Eligibility and Work Search Requirements


About Your Eligibility

While you are receiving benefit payments, you must maintain your eligibility. We may audit your records for up to two years from the start of your claim to check that you are meeting all eligibility requirements.

Unemployment benefits are a temporary partial income replacement. Because the benefits are not long term, it will benefit you to look for new work and have a plan in place to be able to support yourself. Eligibility requirements include that you:

  • Are (or were) a traditional employee whose employer takes taxes out of your paychecks and reports your income on a W-2 tax form.
  • Earned at least $2,500 in wages in Colorado during a 12-month period of time called the "base period."
  • If you worked only outside of Colorado during those time frames, you will have to file a claim in the state you worked.
  • Are currently unemployed or are working fewer than 32 hours a week and earning less than the weekly amount that unemployment benefits pay.
  • Are able to work and available to work.

Estimate Your 
Unemployment Benefits

We will examine the separation from your most recent employer and any other employer(s) that you worked for during a predetermined 12-month period of time called the "base period." You must have earned at least $2,500 in wages to receive unemployment insurance benefits.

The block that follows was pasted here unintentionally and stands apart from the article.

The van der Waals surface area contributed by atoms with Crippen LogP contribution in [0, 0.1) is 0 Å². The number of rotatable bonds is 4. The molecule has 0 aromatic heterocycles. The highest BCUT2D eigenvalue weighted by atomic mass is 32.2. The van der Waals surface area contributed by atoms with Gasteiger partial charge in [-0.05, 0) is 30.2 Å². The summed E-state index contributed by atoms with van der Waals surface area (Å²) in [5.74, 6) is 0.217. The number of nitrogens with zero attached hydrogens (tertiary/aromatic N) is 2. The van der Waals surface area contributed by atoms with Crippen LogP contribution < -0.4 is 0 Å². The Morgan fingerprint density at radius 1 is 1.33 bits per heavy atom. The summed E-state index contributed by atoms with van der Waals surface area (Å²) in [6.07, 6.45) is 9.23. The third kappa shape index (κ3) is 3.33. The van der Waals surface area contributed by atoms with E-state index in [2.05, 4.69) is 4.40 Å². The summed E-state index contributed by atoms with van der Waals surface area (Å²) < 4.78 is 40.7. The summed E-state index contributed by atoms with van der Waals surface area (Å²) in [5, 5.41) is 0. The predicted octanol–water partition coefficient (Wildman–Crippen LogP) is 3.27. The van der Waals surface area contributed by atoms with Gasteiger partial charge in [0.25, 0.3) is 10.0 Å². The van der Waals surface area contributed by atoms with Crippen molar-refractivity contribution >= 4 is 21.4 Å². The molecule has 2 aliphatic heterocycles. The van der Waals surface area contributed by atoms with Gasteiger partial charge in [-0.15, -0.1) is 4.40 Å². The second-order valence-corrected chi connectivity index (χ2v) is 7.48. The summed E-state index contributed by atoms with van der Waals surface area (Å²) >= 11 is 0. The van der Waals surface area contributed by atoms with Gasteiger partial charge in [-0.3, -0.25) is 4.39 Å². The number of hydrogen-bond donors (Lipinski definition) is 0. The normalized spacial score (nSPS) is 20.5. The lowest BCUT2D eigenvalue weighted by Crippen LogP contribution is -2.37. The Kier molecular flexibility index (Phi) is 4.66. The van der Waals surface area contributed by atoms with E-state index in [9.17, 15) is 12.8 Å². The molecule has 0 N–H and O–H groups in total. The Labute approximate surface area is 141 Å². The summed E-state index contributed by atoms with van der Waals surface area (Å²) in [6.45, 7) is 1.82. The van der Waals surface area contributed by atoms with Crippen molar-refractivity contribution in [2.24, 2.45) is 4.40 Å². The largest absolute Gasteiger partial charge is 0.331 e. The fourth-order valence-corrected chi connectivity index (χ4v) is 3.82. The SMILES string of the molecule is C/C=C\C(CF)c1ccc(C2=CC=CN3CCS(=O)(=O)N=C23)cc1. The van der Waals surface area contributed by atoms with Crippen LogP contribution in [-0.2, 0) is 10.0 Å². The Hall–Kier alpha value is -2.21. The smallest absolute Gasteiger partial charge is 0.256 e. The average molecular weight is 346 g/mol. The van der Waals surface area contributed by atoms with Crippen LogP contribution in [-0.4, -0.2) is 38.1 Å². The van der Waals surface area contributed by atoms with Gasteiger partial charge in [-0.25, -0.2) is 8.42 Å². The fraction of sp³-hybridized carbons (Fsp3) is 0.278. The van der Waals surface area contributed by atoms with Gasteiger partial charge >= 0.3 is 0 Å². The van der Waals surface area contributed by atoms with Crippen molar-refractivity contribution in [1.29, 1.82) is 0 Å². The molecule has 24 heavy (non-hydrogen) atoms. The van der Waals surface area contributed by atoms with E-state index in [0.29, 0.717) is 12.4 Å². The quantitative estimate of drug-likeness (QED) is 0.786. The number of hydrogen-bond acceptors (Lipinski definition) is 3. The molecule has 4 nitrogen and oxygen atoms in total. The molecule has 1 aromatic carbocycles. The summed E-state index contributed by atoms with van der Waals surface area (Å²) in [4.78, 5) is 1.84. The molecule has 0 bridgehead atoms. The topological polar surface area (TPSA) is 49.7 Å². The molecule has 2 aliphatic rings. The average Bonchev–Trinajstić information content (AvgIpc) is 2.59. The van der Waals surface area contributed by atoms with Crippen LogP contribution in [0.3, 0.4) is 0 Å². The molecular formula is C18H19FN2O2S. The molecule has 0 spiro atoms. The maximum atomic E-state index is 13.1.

Use the Colorado Unemployment Insurance Benefits Estimator for an estimate of how much your benefits will be before you file a new unemployment insurance claim.


   UI Claimant Guide

Work Search Requirements

You must complete work-search activities that are meant to help you return to work. Work search can and should include a mixture of activities, including contacting potential employers, completing applications, and interviewing for jobs.You must document your efforts and save those records because you will be asked to report the activities you completed when you request payment each week. Your claim may be audited and your reported work-search activities will be verified at any time up to two years from the start of your claim. The more work search activities you complete, the sooner you are likely to return to work. We recommend that you complete at least 5 work-search activities per week.



What is a valid work-search?

A valid work search means you have completed specific work-search activities that may lead to a new job and that can be verified by the Division of Unemployment Insurance. Various factors are considered when determining if the work you are seeking is suitable including, but not limited to, rate of pay, prior experience, and length of unemployment.

For more information on work search activities, see our flyer What is a Work-Search Activity?

Examples of acceptable work search activities
  • Applying for a job for which you are reasonably qualified.
  • Interviewing for a job for which you are reasonably qualified.